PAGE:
Just when you thought you understood all the advertising DOs and DON’Ts, the advertising guidelines, developed by the Real Estate Council of Ontario (RECO), are revised.
RECO developed the guidelines to assist registrants in complying with the advertising requirements of the Real Estate and Business Brokers Act, 2002, and the Code of Ethics. The revisions, summarized below, are also intended to assist registrants.
Grouping of registrant information
Registrants with a common last name and designation may be identified jointly (e.g., John and Marie Smyth, Sales Representatives). Otherwise, each registrant and his/her designation must be listed separately.
Please note – registrants must still use their registered name and designation.
Contact information no longer required
Registrants/brokerages are no longer required to include in their advertisements a means by which they can be contacted. For example, the inclusion of a phone number, mailing address, or email is no longer required.
What contact number is used in an advertisement is up to the salesperson/broker, in accordance with the brokerage’s internal policies.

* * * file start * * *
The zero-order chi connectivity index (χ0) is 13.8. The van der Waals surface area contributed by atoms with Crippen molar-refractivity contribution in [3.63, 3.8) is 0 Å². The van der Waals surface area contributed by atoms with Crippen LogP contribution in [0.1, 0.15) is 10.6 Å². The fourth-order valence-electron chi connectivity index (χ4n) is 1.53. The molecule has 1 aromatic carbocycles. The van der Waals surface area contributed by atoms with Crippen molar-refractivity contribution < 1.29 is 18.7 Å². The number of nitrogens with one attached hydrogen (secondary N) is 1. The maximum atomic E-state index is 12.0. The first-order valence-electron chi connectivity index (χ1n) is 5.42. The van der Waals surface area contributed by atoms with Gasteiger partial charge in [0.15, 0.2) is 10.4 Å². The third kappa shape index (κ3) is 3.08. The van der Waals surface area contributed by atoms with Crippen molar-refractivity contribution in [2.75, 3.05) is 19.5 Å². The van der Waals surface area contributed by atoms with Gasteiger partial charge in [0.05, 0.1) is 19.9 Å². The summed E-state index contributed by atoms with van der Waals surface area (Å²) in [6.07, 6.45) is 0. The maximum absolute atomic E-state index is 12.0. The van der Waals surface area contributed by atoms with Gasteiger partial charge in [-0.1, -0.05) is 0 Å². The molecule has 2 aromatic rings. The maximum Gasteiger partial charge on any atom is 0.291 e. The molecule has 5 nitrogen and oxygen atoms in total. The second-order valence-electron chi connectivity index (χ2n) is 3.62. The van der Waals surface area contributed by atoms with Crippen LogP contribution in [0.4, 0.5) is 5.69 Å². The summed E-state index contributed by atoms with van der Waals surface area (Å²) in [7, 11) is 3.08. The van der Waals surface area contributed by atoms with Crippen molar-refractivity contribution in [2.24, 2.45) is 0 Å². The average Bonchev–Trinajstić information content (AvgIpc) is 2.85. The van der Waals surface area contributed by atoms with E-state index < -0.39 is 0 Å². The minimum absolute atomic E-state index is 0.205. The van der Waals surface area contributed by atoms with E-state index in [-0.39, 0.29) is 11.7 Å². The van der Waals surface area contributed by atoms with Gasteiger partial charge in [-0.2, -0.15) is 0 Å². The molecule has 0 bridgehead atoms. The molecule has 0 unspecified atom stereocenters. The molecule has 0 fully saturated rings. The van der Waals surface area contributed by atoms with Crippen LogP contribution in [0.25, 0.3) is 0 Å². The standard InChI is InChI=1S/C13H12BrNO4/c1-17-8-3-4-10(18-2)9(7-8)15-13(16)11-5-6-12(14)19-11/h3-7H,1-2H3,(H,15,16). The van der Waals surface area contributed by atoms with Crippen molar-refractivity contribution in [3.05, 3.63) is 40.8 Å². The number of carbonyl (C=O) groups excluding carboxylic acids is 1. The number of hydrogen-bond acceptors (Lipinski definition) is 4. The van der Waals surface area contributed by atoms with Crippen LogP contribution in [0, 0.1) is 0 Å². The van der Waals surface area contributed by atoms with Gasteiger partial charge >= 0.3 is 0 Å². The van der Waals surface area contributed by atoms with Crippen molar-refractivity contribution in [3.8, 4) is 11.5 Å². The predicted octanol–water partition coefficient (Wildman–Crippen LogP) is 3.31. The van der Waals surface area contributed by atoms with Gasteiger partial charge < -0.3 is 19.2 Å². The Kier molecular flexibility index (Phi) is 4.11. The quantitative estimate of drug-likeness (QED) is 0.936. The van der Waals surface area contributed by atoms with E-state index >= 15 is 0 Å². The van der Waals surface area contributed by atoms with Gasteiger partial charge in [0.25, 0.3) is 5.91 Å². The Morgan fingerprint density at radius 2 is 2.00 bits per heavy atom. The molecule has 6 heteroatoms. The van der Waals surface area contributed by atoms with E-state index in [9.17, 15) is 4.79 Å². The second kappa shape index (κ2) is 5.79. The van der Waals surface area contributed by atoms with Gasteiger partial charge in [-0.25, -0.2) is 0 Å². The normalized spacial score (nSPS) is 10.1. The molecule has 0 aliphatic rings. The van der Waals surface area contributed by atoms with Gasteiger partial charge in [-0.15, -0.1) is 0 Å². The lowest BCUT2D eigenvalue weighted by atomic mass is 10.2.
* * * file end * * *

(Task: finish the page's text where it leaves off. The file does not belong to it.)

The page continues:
Advertisements must still prominently display the brokerage name, and the terms “brokerage” or “real estate brokerage” must accompany the brokerage name.
Use of the words team, group, crew
A registrant’s advertising is now permitted to use team, group, crew, etc. , to describe registrants working together. Terms that imply they are a separate business entity from the brokerage may not be used (e.g., Company).
If the advertising of team, group, crew, etc., includes a statement about business volumes, trading activity, comparative claims, or awards:
• the size of the team/group should be indicated – or –
• all members of the team/group/crew should be identified, using their names and status as registered with RECO
Expanded definition of ‘advertising’
Because advertising is not defined in either REBBA 2002 or the Code of Ethics, RECO adopted an advertising definition, which as been expended to include references to electronic media, web sites, and social media.
The revised definition reads:
“Advertising” means any notice, announcement or representation directed at the public that is authorized, made by or on behalf of a registrant and that is intended to promote a registrant or the business, services or real estate trades of a registrant in any medium including, but not limited to, print, radio, television, electronic media or publication on the internet (including websites and social media sites). Business cards, letterhead or fax cover sheets that contain promotional statements may be considered as “advertising.”
Stay tuned for future blog posts where we will review other legislative breaches, such as non-payment of insurance and mortgage fraud.
For More Information
To ensure your advertisement (including business cards) complies with REBBA 2002, review RECO’s Advertising Guideline and Advertising Checklist, posted on http://www.reco.on.ca/section-professional/tc-363/sc-369.html.